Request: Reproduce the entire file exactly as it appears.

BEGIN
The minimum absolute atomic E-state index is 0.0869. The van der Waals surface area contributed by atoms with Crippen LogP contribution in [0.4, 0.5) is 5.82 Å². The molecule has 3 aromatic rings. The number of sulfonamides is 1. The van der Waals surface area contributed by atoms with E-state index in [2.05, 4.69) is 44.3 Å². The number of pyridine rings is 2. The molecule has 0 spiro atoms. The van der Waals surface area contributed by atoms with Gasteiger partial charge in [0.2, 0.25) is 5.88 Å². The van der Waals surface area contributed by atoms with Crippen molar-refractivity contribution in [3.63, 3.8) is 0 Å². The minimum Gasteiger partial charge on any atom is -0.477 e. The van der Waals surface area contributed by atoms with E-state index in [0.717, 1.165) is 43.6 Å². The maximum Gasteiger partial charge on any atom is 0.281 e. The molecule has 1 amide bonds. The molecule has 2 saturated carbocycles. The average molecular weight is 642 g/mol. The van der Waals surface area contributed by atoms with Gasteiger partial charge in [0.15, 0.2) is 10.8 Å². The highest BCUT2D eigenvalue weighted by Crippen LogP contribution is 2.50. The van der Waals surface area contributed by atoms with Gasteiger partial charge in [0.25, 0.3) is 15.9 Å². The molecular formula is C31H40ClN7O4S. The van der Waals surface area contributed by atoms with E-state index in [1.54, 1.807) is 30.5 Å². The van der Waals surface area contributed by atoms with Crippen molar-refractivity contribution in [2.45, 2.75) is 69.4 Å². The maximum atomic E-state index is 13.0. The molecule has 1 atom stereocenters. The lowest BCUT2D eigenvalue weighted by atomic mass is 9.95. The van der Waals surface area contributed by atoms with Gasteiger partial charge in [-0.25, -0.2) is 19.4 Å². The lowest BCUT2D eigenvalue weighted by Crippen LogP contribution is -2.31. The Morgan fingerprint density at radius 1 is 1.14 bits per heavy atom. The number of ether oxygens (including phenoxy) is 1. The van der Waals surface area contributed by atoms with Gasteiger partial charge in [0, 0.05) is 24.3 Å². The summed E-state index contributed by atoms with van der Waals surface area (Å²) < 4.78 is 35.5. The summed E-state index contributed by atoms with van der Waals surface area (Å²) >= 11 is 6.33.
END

The minimum absolute atomic E-state index is 0.0869. The van der Waals surface area contributed by atoms with Crippen LogP contribution in [0.4, 0.5) is 5.82 Å². The molecule has 3 aromatic rings. The number of sulfonamides is 1. The van der Waals surface area contributed by atoms with E-state index in [2.05, 4.69) is 44.3 Å². The number of pyridine rings is 2. The molecule has 0 spiro atoms. The van der Waals surface area contributed by atoms with Gasteiger partial charge in [0.2, 0.25) is 5.88 Å². The van der Waals surface area contributed by atoms with Crippen molar-refractivity contribution in [3.63, 3.8) is 0 Å². The minimum Gasteiger partial charge on any atom is -0.477 e. The van der Waals surface area contributed by atoms with E-state index in [0.717, 1.165) is 43.6 Å². The maximum Gasteiger partial charge on any atom is 0.281 e. The molecule has 1 amide bonds. The molecule has 2 saturated carbocycles. The average molecular weight is 642 g/mol. The van der Waals surface area contributed by atoms with Gasteiger partial charge in [0.15, 0.2) is 10.8 Å². The highest BCUT2D eigenvalue weighted by Crippen LogP contribution is 2.50. The van der Waals surface area contributed by atoms with Gasteiger partial charge in [0.25, 0.3) is 15.9 Å². The molecular formula is C31H40ClN7O4S. The van der Waals surface area contributed by atoms with E-state index in [1.54, 1.807) is 30.5 Å². The van der Waals surface area contributed by atoms with Crippen molar-refractivity contribution in [2.45, 2.75) is 69.4 Å². The maximum atomic E-state index is 13.0. The molecule has 1 atom stereocenters. The lowest BCUT2D eigenvalue weighted by atomic mass is 9.95. The van der Waals surface area contributed by atoms with Gasteiger partial charge in [-0.25, -0.2) is 19.4 Å². The lowest BCUT2D eigenvalue weighted by Crippen LogP contribution is -2.31. The Morgan fingerprint density at radius 1 is 1.14 bits per heavy atom. The number of ether oxygens (including phenoxy) is 1. The van der Waals surface area contributed by atoms with Gasteiger partial charge in [0, 0.05) is 24.3 Å². The summed E-state index contributed by atoms with van der Waals surface area (Å²) < 4.78 is 35.5. The summed E-state index contributed by atoms with van der Waals surface area (Å²) >= 11 is 6.33.